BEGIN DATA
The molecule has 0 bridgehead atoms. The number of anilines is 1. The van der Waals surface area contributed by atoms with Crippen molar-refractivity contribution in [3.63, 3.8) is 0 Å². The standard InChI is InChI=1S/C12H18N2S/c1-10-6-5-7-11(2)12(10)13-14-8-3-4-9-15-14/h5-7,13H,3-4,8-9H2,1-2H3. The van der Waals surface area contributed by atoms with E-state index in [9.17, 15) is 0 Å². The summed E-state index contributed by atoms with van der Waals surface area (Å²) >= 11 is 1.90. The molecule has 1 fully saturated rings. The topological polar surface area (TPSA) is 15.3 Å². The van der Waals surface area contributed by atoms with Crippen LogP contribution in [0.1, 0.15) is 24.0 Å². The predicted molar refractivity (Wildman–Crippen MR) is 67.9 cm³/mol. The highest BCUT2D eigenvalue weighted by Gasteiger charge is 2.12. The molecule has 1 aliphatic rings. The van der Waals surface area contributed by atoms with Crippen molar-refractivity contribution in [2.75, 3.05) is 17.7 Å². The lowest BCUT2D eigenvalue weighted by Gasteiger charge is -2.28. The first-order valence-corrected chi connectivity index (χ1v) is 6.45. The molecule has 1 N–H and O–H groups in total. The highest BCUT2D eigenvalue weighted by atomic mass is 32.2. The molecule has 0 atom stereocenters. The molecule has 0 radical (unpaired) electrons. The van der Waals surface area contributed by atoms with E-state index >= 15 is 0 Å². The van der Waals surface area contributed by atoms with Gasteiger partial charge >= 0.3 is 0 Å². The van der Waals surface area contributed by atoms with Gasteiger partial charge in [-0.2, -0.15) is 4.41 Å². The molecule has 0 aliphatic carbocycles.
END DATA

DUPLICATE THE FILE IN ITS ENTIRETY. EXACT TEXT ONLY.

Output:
The molecule has 0 bridgehead atoms. The number of anilines is 1. The van der Waals surface area contributed by atoms with Crippen molar-refractivity contribution in [3.63, 3.8) is 0 Å². The standard InChI is InChI=1S/C12H18N2S/c1-10-6-5-7-11(2)12(10)13-14-8-3-4-9-15-14/h5-7,13H,3-4,8-9H2,1-2H3. The van der Waals surface area contributed by atoms with E-state index in [9.17, 15) is 0 Å². The summed E-state index contributed by atoms with van der Waals surface area (Å²) >= 11 is 1.90. The molecule has 1 fully saturated rings. The topological polar surface area (TPSA) is 15.3 Å². The van der Waals surface area contributed by atoms with Crippen LogP contribution in [0.1, 0.15) is 24.0 Å². The predicted molar refractivity (Wildman–Crippen MR) is 67.9 cm³/mol. The highest BCUT2D eigenvalue weighted by Gasteiger charge is 2.12. The molecule has 1 aliphatic rings. The van der Waals surface area contributed by atoms with Crippen molar-refractivity contribution in [2.75, 3.05) is 17.7 Å². The lowest BCUT2D eigenvalue weighted by Gasteiger charge is -2.28. The first-order valence-corrected chi connectivity index (χ1v) is 6.45. The molecule has 1 N–H and O–H groups in total. The highest BCUT2D eigenvalue weighted by atomic mass is 32.2. The molecule has 0 atom stereocenters. The molecule has 0 radical (unpaired) electrons. The van der Waals surface area contributed by atoms with E-state index >= 15 is 0 Å². The van der Waals surface area contributed by atoms with Gasteiger partial charge >= 0.3 is 0 Å². The van der Waals surface area contributed by atoms with Gasteiger partial charge in [-0.2, -0.15) is 4.41 Å². The molecule has 0 aliphatic carbocycles.